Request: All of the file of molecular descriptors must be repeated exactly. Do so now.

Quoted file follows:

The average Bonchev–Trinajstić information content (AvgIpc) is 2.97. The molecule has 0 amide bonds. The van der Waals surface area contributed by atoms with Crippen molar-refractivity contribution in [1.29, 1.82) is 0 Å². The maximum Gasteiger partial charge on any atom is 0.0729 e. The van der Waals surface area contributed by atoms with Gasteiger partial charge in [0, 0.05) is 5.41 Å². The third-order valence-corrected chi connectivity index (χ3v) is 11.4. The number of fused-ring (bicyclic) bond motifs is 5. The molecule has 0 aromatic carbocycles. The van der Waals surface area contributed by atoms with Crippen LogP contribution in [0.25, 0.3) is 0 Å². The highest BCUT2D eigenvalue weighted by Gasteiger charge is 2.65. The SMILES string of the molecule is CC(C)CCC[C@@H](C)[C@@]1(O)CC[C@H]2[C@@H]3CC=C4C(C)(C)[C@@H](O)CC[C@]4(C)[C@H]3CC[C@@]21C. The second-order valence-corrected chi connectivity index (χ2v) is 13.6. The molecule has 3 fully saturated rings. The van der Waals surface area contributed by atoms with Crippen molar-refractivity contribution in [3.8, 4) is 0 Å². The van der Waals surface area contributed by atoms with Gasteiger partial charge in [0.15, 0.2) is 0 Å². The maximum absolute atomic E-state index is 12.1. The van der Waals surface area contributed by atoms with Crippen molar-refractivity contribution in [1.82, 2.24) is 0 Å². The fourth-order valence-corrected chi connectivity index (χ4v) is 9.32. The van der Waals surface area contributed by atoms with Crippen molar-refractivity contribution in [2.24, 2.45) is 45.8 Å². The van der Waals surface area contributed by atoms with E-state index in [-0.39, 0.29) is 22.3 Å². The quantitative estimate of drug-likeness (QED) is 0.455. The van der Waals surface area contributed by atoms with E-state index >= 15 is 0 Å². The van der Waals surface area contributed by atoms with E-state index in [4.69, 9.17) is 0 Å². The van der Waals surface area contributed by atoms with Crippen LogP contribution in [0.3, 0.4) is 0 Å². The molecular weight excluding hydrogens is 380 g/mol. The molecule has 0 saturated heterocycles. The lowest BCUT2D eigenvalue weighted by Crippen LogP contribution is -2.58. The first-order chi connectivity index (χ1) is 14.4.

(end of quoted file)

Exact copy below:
The average Bonchev–Trinajstić information content (AvgIpc) is 2.97. The molecule has 0 amide bonds. The van der Waals surface area contributed by atoms with Crippen molar-refractivity contribution in [1.29, 1.82) is 0 Å². The maximum Gasteiger partial charge on any atom is 0.0729 e. The van der Waals surface area contributed by atoms with Gasteiger partial charge in [0, 0.05) is 5.41 Å². The third-order valence-corrected chi connectivity index (χ3v) is 11.4. The number of fused-ring (bicyclic) bond motifs is 5. The molecule has 0 aromatic carbocycles. The van der Waals surface area contributed by atoms with Crippen LogP contribution in [0.25, 0.3) is 0 Å². The highest BCUT2D eigenvalue weighted by Gasteiger charge is 2.65. The SMILES string of the molecule is CC(C)CCC[C@@H](C)[C@@]1(O)CC[C@H]2[C@@H]3CC=C4C(C)(C)[C@@H](O)CC[C@]4(C)[C@H]3CC[C@@]21C. The second-order valence-corrected chi connectivity index (χ2v) is 13.6. The molecule has 3 fully saturated rings. The van der Waals surface area contributed by atoms with Crippen molar-refractivity contribution in [3.8, 4) is 0 Å². The van der Waals surface area contributed by atoms with Gasteiger partial charge in [0.15, 0.2) is 0 Å². The maximum absolute atomic E-state index is 12.1. The van der Waals surface area contributed by atoms with Crippen molar-refractivity contribution in [1.82, 2.24) is 0 Å². The fourth-order valence-corrected chi connectivity index (χ4v) is 9.32. The van der Waals surface area contributed by atoms with Crippen molar-refractivity contribution in [2.24, 2.45) is 45.8 Å². The van der Waals surface area contributed by atoms with E-state index in [-0.39, 0.29) is 22.3 Å². The quantitative estimate of drug-likeness (QED) is 0.455. The van der Waals surface area contributed by atoms with E-state index >= 15 is 0 Å². The van der Waals surface area contributed by atoms with E-state index in [4.69, 9.17) is 0 Å². The van der Waals surface area contributed by atoms with Crippen LogP contribution in [0.3, 0.4) is 0 Å². The molecular weight excluding hydrogens is 380 g/mol. The molecule has 0 saturated heterocycles. The lowest BCUT2D eigenvalue weighted by Crippen LogP contribution is -2.58. The first-order chi connectivity index (χ1) is 14.4.